You are reading the third segment of our algorithm design patterns series. We have successfully covered the backtracking and divide-and-conquer techniques. In this article we will cover the so-called Greedy Strategy. Greedy algorithms often, but not always, yield the optimal solution in record time since they approach problem solving from a metaheuristic point of view. Thus, it is critical to master greediness.
Greedy Strategy as an Algorithm Technique (Page 1 of 4 )
Before we begin, I’d like to advocate reading the previous two parts of this series if you missed either of them. While each article covers only one technique that can be read and understood independently, there is a logic behind the sequence of articles. That’s why we began with backtracking and then moved further to divide-and-conquer, and now we’re talking about the greedy technique.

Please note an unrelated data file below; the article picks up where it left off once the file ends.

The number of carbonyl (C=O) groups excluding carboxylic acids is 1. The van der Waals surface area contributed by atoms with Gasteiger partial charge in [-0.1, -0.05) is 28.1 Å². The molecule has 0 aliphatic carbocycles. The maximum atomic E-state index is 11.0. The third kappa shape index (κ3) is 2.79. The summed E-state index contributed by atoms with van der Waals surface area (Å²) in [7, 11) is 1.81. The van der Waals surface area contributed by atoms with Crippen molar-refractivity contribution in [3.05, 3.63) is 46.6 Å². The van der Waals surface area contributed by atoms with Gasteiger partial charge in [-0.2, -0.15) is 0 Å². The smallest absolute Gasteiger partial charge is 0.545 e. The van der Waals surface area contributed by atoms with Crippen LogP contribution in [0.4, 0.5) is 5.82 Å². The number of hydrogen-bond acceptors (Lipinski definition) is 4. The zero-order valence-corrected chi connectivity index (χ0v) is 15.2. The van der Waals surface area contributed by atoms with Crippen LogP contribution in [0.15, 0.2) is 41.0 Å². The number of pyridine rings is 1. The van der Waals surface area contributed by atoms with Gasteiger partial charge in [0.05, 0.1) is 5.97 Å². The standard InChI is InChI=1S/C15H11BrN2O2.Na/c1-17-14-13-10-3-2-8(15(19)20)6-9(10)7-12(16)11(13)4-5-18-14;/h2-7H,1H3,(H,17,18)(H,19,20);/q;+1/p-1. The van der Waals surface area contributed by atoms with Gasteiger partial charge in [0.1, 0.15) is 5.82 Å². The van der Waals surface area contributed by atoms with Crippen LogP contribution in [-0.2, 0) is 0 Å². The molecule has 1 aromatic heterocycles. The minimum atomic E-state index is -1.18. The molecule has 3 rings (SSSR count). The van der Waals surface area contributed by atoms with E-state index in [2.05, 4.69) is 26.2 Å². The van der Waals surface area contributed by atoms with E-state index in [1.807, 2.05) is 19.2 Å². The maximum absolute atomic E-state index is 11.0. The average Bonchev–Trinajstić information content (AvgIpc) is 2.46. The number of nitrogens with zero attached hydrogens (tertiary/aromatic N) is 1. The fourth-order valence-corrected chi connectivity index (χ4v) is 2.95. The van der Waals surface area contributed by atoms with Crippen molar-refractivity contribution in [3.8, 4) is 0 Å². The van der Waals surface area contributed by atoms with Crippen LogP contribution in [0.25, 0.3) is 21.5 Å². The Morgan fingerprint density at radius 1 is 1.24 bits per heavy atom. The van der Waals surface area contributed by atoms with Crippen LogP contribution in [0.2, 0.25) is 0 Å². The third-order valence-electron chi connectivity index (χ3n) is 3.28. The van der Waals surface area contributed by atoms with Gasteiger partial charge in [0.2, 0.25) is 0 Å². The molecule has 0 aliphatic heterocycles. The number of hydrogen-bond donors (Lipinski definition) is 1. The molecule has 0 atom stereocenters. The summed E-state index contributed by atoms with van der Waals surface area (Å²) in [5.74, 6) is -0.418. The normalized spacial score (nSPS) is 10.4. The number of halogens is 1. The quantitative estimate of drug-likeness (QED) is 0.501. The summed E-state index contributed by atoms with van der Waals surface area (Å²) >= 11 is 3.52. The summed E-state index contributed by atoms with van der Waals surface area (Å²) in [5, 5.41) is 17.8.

You can find both of those articles published here on Dev Articles. The upcoming segments of this series will also be located here. Don’t forget to tune in every so often so you can read them when they go live.
In the first article I presented the style that is going to be followed throughout this series. We start out by discussing the theory of each technique, and as soon as we understand how the algorithm design pattern in question works, we present problem(s) along with their solution(s) using the technique. We’ll present examples in pseudo-code and code samples in C/C++.
This article will respect that pattern. At the end, I will also point out a few other standard greedy problems and challenge you to research them to find optimal solutions (if possible), solve them as effectively and efficiently as possible, and eventually mathematically prove that your algorithm indeed finds the globally optimal solution. The same applies for other already famous algorithms… prove them!
I think the timing couldn’t be better for us to kick-start our greediness. Let’s begin!